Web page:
Let's say someone pays 10% state tax and assume the OP's cd is a brokerage one. Then the 2.8% nets to 2.52% or 26 bps more than the treasury. The question then is whether that 26 bps is sufficient compensation for the illiquidity of the cd. For me it would be a close call. I'd probably want more like 50 bps.
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rmelvey
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Re: CD Rates so much higher than bonds?

Post by rmelvey »

In a retirement account where you are confident you will hold to maturity the CD is probably the smarter choice. In a taxable account I would go with the treasury due to lower taxes and the ability to easily sell it if I end up needing the money. One of bonds greatest features is liquidity and with CDs you lose some of that.
Engineer250
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Re: CD Rates so much higher than bonds?

Post by Engineer250 »

grok87 wrote:Another thing that has not been mentioned yet is state taxes. With cds you pay it with treasuries you don't.
I don't know much of anything about treasuries. Is this true if you own a treasury fund or do you have to own treasuries directly for this to be true?
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dodecahedron
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Re: CD Rates so much higher than bonds?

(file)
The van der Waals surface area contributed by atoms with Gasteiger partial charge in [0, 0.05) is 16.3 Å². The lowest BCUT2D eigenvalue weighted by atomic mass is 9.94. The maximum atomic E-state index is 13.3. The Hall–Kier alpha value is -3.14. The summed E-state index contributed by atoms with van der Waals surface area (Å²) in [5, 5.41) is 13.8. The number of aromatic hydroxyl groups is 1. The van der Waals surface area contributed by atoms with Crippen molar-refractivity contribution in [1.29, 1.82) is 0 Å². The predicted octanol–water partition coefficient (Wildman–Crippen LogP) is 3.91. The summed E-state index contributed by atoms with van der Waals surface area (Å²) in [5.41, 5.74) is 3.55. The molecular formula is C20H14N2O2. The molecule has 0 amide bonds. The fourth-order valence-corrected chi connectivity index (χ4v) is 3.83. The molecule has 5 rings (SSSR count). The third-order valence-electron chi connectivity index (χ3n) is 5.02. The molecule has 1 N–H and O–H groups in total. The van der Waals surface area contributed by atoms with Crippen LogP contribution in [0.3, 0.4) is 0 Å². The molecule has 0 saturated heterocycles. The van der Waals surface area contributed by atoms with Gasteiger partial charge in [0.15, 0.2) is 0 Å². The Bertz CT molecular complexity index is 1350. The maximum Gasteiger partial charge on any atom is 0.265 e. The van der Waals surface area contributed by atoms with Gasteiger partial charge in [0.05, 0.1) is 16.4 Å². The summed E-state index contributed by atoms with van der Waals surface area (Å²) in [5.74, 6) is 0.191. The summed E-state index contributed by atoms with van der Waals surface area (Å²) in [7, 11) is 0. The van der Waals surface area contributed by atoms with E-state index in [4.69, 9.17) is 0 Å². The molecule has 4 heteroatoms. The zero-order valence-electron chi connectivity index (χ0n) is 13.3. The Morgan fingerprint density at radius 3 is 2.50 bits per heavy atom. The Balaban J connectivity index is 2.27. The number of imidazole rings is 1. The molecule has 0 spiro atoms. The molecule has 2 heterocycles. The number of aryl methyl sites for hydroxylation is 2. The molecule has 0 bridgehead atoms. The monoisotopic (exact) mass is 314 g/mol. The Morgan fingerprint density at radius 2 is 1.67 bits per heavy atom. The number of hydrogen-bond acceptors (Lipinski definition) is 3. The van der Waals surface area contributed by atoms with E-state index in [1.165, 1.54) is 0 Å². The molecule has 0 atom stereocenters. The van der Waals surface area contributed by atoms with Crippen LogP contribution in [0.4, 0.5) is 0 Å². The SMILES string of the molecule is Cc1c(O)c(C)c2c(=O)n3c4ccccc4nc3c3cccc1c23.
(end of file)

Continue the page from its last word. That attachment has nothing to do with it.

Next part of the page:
Post by dodecahedron »

Engineer250 wrote:
grok87 wrote:Another thing that has not been mentioned yet is state taxes. With cds you pay it with treasuries you don't.
I don't know much of anything about treasuries. Is this true if you own a treasury fund or do you have to own treasuries directly for this to be true?
Some state and local governments prorate their income tax exemption based on the percentage of a mutual fund's income attributable to interest on US Treasury securities held by the fund. Some states with personal property taxes on intangible assets, prorate an exemption based on the percentage of assets invested in US Treasury obligations. Exact details differ from state to state: for example, in my state (NY), I get no state income tax exemption at all unless at least 50% of the mutual fund's assets are invested in US Treasury obligations, but once that asset test is satisfied, I can prorate the exemption based on the percentage of the fund's income coming from US Treasury interest payments.

Mutual fund sponsors issue a statement at the end of each year showing the proportion of US Treasury income and assets. Here, for example, is Vanguard's statement:

https://docs.google.com/viewer?url=http ... 022017.pdf
Last edited by dodecahedron on Thu Jul 27, 2017 11:30 am, edited 1 time in total.
best2u
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Re: CD Rates so much higher than bonds?

Post by best2u »

My experience with CDs, which is limited to purchasing some brokered CD s via Vanguard and a few directly from local financial institutions is that the 2.8% rate is a respectable offering for today's market, if the CD is not callable. If call risk is accepted there could be some offerings in the 3 to 3.2% range available out there in the secondary market . Do check your local financial institutions as they offer some attractive specials from time to time. New issue CD offerings non callable have been running 2.6 to 2.75 at Vanguard. Secondary market 15 basis points higher. Hope this helps.